How can you make learning easy and effective?
Contrary to popular opinion, textbooks and lectures might not be your best option. Whether you are taking a regular class or studying for a CLEP exam, you can greatly increase your productivity by planning a study schedule designed to compliment your particular learning style.
Here are some ideas to get you started:
If you remember people’s faces better than their names and enjoy learning through YouTube videos, you’re probably (at least partially) a visual learner.
Take detailed notes
Whether you are sitting in class or reading a book, take the time to record copious notes that you can then review later. While taking notes can seem slow, you will learn much more effectively by investing time in this. To take notes to a whole new level, consider creating diagrams or even mind maps.
Watch a video on the topic
Whether you find an entire lecture online or simply Google a short clip to answer a particular question, you will find videos to be very strong study aids. To start off, you might want to look for your topic on Khan Academy or Academic Earth.
Flashcards will help you learn the subject, and repetition will help you actually retain the knowledge. If you are creating your own flashcards, you can use traditional paper cards (bonus points: add drawings to make them more memorable), or you can type them into an online flashcard system such as StudyBlue.
Of course, if you are studying for a CLEP test, we highly recommend our specially designed flashcards/practice questions that are written to actually teach rather than simply review.
If you enjoy talking to yourself or prefer phone calls to emails, you very well might be an auditory learner who studies best by listening.
Look for audio recordings or videos
If you’re an auditory learner, you many wish to avoid the visual side of videos. To do this, you can find an audio-only information source (such as The Great Courses), or you can simply listen to a video without watching it.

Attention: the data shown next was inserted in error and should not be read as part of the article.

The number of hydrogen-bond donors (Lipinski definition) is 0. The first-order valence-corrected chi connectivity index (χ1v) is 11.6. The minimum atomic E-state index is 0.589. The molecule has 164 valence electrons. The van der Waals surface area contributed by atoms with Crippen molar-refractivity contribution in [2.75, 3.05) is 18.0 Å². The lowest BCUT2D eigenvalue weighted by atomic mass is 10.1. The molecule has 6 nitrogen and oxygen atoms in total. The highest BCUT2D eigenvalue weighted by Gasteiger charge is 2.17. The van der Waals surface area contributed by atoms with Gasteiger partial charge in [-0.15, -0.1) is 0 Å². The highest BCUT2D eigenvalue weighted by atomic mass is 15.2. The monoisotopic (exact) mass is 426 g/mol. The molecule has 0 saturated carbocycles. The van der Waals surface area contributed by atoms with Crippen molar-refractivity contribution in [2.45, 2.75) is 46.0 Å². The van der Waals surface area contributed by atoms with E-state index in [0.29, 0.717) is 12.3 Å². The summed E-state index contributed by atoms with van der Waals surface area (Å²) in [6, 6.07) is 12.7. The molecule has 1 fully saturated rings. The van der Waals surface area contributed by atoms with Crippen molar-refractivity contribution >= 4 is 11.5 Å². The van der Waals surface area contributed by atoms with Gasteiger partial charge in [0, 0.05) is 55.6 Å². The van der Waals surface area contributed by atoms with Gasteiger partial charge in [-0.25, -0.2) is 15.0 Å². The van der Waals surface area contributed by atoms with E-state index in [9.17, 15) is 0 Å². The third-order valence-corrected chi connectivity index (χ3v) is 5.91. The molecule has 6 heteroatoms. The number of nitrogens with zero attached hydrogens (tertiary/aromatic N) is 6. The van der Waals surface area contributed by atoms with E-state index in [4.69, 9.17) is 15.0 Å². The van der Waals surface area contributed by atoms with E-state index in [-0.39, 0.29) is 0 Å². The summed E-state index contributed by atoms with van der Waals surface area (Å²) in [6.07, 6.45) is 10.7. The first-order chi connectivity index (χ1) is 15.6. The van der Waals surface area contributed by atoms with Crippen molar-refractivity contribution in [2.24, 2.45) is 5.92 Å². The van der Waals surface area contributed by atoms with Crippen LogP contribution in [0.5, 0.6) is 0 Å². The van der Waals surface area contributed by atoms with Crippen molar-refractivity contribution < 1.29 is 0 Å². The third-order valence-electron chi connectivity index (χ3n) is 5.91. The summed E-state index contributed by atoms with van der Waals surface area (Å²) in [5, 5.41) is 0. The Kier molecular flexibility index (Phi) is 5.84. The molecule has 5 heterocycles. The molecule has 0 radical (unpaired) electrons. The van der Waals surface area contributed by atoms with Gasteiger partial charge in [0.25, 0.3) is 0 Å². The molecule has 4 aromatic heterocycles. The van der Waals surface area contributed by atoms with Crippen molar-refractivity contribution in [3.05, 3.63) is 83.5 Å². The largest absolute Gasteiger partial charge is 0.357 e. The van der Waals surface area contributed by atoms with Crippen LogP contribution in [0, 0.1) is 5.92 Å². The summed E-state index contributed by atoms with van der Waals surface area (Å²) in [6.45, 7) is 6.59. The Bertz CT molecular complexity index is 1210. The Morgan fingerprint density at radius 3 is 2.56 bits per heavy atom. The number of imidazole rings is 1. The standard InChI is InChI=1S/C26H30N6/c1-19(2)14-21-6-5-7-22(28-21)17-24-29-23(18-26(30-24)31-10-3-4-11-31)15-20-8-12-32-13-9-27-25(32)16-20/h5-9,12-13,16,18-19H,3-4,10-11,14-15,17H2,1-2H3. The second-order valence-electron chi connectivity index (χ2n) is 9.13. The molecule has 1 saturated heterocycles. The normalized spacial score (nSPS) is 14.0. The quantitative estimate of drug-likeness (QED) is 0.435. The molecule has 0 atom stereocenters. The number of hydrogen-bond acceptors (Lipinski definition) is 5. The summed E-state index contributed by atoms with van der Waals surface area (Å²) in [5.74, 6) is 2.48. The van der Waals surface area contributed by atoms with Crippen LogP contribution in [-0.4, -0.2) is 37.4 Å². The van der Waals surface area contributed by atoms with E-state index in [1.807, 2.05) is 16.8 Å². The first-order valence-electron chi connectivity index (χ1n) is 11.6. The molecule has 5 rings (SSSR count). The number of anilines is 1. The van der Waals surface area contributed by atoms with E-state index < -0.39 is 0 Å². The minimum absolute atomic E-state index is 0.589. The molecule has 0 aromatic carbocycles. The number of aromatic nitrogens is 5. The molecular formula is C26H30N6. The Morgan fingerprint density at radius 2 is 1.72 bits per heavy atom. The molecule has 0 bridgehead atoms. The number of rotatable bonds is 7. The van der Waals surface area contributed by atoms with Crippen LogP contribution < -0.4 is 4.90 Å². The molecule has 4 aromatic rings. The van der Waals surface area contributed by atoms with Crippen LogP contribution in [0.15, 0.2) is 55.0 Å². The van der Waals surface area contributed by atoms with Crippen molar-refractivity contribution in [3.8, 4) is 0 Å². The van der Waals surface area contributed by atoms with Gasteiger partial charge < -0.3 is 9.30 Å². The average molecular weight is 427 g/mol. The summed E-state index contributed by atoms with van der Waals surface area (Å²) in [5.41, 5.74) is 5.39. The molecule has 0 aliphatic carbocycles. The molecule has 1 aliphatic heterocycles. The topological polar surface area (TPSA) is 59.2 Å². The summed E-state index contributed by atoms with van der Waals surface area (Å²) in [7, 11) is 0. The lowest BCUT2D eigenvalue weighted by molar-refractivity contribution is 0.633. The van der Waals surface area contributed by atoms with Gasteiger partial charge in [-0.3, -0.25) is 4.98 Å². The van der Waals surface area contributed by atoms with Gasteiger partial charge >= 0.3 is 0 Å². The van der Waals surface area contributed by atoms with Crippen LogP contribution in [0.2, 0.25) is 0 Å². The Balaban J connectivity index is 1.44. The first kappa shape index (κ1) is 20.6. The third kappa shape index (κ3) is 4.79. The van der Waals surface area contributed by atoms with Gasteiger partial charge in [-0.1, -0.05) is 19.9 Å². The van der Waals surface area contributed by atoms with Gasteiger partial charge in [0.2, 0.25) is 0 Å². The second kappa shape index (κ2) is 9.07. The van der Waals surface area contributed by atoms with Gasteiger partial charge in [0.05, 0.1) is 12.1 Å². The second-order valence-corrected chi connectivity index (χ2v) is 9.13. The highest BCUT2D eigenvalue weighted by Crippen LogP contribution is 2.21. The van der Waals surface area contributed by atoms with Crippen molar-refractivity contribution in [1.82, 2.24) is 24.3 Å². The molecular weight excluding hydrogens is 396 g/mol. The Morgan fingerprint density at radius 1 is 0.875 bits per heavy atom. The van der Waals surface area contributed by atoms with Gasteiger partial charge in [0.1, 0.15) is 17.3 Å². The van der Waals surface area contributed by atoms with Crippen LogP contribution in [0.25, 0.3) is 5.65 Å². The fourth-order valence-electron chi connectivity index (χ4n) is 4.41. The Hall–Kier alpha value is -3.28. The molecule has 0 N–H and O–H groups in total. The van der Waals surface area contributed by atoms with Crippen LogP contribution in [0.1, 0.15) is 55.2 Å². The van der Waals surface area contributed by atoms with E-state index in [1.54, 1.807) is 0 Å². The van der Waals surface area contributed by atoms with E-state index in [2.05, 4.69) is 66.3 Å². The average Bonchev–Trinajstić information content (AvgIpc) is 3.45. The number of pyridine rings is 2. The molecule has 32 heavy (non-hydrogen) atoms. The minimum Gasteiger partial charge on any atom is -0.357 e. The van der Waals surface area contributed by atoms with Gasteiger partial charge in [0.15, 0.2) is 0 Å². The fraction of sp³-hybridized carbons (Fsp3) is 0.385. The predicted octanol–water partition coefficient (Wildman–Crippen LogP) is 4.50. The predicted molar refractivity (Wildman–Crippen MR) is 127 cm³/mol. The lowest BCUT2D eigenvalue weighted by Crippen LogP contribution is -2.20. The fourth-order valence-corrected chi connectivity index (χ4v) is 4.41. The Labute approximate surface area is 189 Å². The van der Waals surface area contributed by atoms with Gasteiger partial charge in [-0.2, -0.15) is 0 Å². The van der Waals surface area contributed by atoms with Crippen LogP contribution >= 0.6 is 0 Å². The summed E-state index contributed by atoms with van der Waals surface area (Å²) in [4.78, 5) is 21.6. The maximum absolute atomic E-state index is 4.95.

Verbalize what you’ve learned
In much the same way that visual students learn by writing notes, auditory learners can solidify their learning by verbalizing. Putting your studies into your own words helps you to truly grasp the subject and remember it longer.
Rather than painfully progressing through a required textbook, you can enjoy the process more and improve your learning by simply reading the book aloud.
If you hate following owner’s manuals and you often tap your foot to music, you are probably a kinesthetic learner – meaning you learn best through physical activity.
Take frequent, short study breaks
Rather than forcing yourself to sit through long study sessions, break your study time into short 25 minute segments with 5 minute breaks in between to move around and get some exercise. This is really useful for all students, but it particularly helps kinesthetic learners study more effectively.
Look for ways to actively apply your learning
If you’re studying something theoretical, it can get frustrating pretty quickly. To overcome this, look for practical applications of your learning and consider visiting or even joining a club on the topic to see how other people apply the theoretical knowledge in the real world.
Keep your hands busy
Whether you get a stress ball or just fiddle with your pen, keeping your hands busy while you study will help your brain remain actively engaged. Try to find some way to be physically active even while focused on a largely mental activity such as studying.
Whatever your predominate learning style may be, keep in mind that most of us are a combination of all three learning styles. Definitely try study methods best suited to your predominate learning style, but don’t be afraid to try methods from other categories. The goal is to find the few methods that work best for you.